On the arena stands, Sparta warriors are furious at Apollo’s words, deeming them disrespectful and unacceptable. On the divine side, they find Apollo’s actions foolish, questioning why he wouldn’t leverage his advantage.
Ares looks distressed, Zeus chuckles, saying that’s Apollo for you. Apollo initiates a move called the ‘Embrace of the Midnight Sun.’ According to Hermes, this radiance hasn’t been seen since the Gigantomachy. Apollo’s strength stems from his spirit, fueled by allies’ cheers and opponents’ scorn. Ares remains perplexed as usual. In essence, it’s the power of camaraderie, burning brighter with more support.
Not only the Spartan warriors but the Valkyries as well. Geir frets that this might unsettle Geirkoguls, but Hilde reassures her. Geirkoguls appears and promises to eliminate Apollo. Leonidas agrees, but there’s a task at hand: making the god kneel before them. Geirkoguls laughs and begins to transform. His divine weapon changes into a mace. Before Apollo can finish his sentence, the ground shatters. Apollo avoids the attack and confronts Leonidas. Surprisingly, Apollo charges directly instead of evading, claiming he shines brighter in close quarters. He lands a few punches on Leonidas. Apollo uses Artemis to restrain Leo’s arm, preventing his counterattack. Leo attempts an offensive with his shield, but Apollo’s quick maneuver disrupts his balance, followed by another punch. Apollo enhances his glove and delivers a devastating blow, nearly knocking out Leo. The atmosphere in the stands grows tense, assuming the inevitable.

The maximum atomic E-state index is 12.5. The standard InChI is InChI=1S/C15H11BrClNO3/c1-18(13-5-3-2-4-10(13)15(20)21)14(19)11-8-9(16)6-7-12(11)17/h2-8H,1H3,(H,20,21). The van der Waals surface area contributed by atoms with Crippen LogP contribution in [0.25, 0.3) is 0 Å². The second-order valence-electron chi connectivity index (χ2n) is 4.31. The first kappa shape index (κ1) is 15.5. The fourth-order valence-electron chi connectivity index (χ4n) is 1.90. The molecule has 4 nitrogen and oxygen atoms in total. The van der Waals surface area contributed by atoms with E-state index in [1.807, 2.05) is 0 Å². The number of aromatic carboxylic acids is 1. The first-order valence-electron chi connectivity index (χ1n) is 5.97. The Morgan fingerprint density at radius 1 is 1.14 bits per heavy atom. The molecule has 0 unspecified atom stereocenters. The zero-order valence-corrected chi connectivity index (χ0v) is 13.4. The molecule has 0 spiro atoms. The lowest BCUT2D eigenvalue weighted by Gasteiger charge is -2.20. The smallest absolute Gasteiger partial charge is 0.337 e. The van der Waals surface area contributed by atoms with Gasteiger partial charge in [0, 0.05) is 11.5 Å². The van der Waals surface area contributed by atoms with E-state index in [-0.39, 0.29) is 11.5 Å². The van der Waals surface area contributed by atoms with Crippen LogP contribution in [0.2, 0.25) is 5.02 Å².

Hilde notes that “End” isn’t in Sparta’s vocabulary. She assures Geir that Spartan strength isn’t just combat prowess but unwavering pride. Apollo, confident in victory, is surprised as Leo regains his senses. Leo seizes the tied ropes and pulls Apollo close, delivering a powerful headbutt. Unexpectedly, Leo counters with his own body. Freeing himself, Leo instantly retaliates, hitting Apollo in the face with his mace. Apollo falls. Leonidas questions, “How does it feel to be underestimated?”
Chapter 81 concludes.